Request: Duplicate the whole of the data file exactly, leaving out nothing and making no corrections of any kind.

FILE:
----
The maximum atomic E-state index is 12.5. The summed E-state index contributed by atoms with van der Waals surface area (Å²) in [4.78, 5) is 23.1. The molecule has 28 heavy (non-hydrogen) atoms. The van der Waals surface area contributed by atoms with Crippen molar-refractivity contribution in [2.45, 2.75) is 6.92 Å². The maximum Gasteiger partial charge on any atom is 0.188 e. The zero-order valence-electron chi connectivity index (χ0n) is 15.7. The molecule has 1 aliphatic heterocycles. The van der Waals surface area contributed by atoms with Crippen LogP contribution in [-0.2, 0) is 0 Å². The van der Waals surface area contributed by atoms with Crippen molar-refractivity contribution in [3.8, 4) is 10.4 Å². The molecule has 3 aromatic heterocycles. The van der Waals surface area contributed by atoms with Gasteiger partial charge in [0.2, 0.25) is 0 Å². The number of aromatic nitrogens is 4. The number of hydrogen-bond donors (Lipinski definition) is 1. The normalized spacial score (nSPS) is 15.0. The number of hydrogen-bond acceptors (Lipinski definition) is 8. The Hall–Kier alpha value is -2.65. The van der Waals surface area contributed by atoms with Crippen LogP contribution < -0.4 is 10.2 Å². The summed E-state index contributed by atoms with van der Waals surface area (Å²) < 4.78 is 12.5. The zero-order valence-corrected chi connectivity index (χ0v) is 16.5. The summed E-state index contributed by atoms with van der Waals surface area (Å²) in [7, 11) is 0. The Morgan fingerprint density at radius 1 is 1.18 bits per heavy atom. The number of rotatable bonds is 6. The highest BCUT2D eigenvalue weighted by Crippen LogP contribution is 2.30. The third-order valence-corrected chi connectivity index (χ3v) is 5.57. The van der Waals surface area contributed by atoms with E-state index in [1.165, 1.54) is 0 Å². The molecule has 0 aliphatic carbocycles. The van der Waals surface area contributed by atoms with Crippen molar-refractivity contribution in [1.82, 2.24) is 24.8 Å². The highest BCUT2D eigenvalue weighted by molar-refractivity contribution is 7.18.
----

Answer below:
The maximum atomic E-state index is 12.5. The summed E-state index contributed by atoms with van der Waals surface area (Å²) in [4.78, 5) is 23.1. The molecule has 28 heavy (non-hydrogen) atoms. The van der Waals surface area contributed by atoms with Crippen molar-refractivity contribution in [2.45, 2.75) is 6.92 Å². The maximum Gasteiger partial charge on any atom is 0.188 e. The zero-order valence-electron chi connectivity index (χ0n) is 15.7. The molecule has 1 aliphatic heterocycles. The van der Waals surface area contributed by atoms with Crippen LogP contribution in [-0.2, 0) is 0 Å². The van der Waals surface area contributed by atoms with Crippen molar-refractivity contribution in [3.8, 4) is 10.4 Å². The molecule has 3 aromatic heterocycles. The van der Waals surface area contributed by atoms with Gasteiger partial charge in [0.2, 0.25) is 0 Å². The number of aromatic nitrogens is 4. The number of hydrogen-bond donors (Lipinski definition) is 1. The normalized spacial score (nSPS) is 15.0. The number of hydrogen-bond acceptors (Lipinski definition) is 8. The Hall–Kier alpha value is -2.65. The van der Waals surface area contributed by atoms with Crippen LogP contribution < -0.4 is 10.2 Å². The summed E-state index contributed by atoms with van der Waals surface area (Å²) < 4.78 is 12.5. The zero-order valence-corrected chi connectivity index (χ0v) is 16.5. The summed E-state index contributed by atoms with van der Waals surface area (Å²) in [7, 11) is 0. The Morgan fingerprint density at radius 1 is 1.18 bits per heavy atom. The number of rotatable bonds is 6. The highest BCUT2D eigenvalue weighted by Crippen LogP contribution is 2.30. The third-order valence-corrected chi connectivity index (χ3v) is 5.57. The van der Waals surface area contributed by atoms with E-state index in [1.165, 1.54) is 0 Å². The molecule has 0 aliphatic carbocycles. The van der Waals surface area contributed by atoms with Crippen molar-refractivity contribution in [1.82, 2.24) is 24.8 Å². The highest BCUT2D eigenvalue weighted by molar-refractivity contribution is 7.18.